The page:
data security – compared to just 48% a year ago. And, cybersecurity technologies are considered a top

priority, with nearly eight in 10 CEOs ranking this as strategically important for their organization. 20














Executive Monitor

Cybersecurity & Risk Management

“Organizations are

intensively seeking senior

cyber talent, though they

are having a difficult

time finding the right

candidates. It’s a very

complicated sector with

bifurcated responsibilities.

Consequently, there are

multiple strategies to

address cybersecurity needs

among the commercial,

military and defense, and

intelligence sectors.”

Tim McNamara, Managing Partner,

Boyden Washington D.C.

Role and Perception of the CSO/CISO

The Chief Security Officer (CSO) or Chief Information Security Officer (CISO) can be a powerful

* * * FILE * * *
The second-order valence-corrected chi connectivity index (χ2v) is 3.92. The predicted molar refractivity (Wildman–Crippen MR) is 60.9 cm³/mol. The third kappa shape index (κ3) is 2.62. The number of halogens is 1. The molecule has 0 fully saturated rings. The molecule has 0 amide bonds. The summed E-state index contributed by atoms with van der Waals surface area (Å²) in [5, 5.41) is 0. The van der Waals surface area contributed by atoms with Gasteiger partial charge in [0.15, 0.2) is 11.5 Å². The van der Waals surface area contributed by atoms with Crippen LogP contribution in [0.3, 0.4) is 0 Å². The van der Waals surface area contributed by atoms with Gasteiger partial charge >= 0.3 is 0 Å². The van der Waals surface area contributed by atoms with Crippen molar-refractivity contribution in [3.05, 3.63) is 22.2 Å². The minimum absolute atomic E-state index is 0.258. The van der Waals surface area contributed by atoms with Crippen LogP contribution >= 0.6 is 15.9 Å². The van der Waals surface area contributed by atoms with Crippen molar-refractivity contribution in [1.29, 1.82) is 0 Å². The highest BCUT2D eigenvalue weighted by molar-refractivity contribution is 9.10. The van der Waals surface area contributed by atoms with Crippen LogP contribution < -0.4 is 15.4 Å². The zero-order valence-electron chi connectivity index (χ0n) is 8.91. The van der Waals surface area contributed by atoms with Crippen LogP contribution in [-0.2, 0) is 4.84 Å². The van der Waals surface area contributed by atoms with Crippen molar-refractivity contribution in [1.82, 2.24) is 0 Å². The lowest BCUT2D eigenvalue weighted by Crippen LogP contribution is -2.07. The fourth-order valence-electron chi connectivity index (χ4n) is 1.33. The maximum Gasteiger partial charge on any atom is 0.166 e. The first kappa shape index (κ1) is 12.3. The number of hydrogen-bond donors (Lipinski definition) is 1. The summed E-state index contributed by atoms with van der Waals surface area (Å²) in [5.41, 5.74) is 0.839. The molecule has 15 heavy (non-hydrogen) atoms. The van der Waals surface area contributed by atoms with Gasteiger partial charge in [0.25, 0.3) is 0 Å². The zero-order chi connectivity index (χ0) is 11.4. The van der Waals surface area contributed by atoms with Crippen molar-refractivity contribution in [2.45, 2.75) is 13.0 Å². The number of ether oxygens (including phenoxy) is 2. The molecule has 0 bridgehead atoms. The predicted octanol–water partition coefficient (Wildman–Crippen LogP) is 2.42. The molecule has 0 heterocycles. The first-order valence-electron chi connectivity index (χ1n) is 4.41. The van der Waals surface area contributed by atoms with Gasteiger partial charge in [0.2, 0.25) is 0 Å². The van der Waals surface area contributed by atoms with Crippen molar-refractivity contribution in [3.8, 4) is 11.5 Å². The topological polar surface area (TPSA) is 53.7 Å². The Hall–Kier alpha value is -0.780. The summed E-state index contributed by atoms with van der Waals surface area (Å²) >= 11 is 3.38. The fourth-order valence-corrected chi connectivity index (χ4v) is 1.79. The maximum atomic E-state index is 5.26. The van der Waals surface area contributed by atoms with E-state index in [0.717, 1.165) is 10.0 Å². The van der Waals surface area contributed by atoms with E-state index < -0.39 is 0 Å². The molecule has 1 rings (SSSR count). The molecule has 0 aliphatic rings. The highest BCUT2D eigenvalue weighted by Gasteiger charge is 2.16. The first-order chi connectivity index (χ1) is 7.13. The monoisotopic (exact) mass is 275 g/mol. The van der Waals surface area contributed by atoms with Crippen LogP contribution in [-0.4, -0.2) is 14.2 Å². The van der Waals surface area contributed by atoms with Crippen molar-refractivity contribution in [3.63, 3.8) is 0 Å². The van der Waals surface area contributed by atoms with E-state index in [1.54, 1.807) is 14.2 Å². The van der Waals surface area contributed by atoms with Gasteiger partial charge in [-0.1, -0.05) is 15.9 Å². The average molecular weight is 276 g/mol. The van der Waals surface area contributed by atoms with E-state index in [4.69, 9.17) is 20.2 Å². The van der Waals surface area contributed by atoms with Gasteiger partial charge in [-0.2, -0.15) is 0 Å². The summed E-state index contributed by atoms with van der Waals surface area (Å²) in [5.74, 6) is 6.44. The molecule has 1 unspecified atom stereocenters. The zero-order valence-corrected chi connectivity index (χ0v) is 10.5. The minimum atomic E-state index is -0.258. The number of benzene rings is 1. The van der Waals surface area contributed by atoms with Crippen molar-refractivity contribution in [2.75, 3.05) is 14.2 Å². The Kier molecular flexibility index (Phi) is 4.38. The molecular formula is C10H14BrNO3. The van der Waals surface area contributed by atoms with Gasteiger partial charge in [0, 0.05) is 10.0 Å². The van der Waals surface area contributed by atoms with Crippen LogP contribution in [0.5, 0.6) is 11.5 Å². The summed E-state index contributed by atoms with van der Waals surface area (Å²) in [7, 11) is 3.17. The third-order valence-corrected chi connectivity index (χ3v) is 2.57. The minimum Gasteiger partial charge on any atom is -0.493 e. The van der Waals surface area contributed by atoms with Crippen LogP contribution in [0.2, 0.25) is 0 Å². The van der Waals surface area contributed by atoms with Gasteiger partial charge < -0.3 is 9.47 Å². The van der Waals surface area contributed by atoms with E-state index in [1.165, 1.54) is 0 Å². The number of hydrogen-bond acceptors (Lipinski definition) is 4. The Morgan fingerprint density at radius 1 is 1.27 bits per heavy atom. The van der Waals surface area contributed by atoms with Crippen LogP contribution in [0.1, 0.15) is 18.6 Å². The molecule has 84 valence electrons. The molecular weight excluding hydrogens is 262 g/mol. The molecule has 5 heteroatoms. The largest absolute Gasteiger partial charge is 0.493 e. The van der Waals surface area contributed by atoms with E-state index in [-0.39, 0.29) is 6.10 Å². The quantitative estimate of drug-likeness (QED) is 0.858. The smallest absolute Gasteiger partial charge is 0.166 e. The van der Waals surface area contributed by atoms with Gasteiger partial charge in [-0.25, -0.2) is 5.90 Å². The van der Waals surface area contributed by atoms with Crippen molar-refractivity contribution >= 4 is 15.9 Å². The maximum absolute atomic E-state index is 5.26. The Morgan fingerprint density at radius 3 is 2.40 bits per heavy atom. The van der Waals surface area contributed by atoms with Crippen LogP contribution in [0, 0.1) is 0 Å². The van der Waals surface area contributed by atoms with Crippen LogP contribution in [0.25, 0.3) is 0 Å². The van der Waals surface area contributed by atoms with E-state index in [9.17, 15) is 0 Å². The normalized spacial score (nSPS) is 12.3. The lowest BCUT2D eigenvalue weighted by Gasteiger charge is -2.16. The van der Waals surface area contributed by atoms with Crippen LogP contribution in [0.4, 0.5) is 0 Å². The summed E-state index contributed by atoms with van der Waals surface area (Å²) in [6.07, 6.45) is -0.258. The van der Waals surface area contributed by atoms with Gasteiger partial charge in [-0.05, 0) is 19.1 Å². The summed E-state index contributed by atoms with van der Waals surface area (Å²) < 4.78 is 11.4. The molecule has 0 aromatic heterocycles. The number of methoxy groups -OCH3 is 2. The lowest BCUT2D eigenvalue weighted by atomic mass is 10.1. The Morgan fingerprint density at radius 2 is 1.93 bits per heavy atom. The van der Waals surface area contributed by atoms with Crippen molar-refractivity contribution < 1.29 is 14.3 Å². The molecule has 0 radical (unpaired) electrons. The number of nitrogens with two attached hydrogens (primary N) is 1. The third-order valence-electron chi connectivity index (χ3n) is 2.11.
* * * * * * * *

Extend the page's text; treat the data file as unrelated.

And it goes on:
position at companies and organizations that make security a priority and allocate proper resources to

its enforcement. Unfortunately, CSOs/CISOs are not always given the esteem they deserve, and are

not always considered an equal and integral part of the C-Suite.

The position faces many challenges. There is a general feeling among CEOs and others in the C-Suite

that CISOs would be unlikely to succeed in other leadership positions outside of information security. 21

This could be related to the technical nature of the CISO’s role, as compared to other C-level functions.

Moreover, blame is often cast on the CISO following any breaches of security within the company. In

fact, in a survey by ThreatTrack Security of C-level executives at companies that employ a CISO, 44%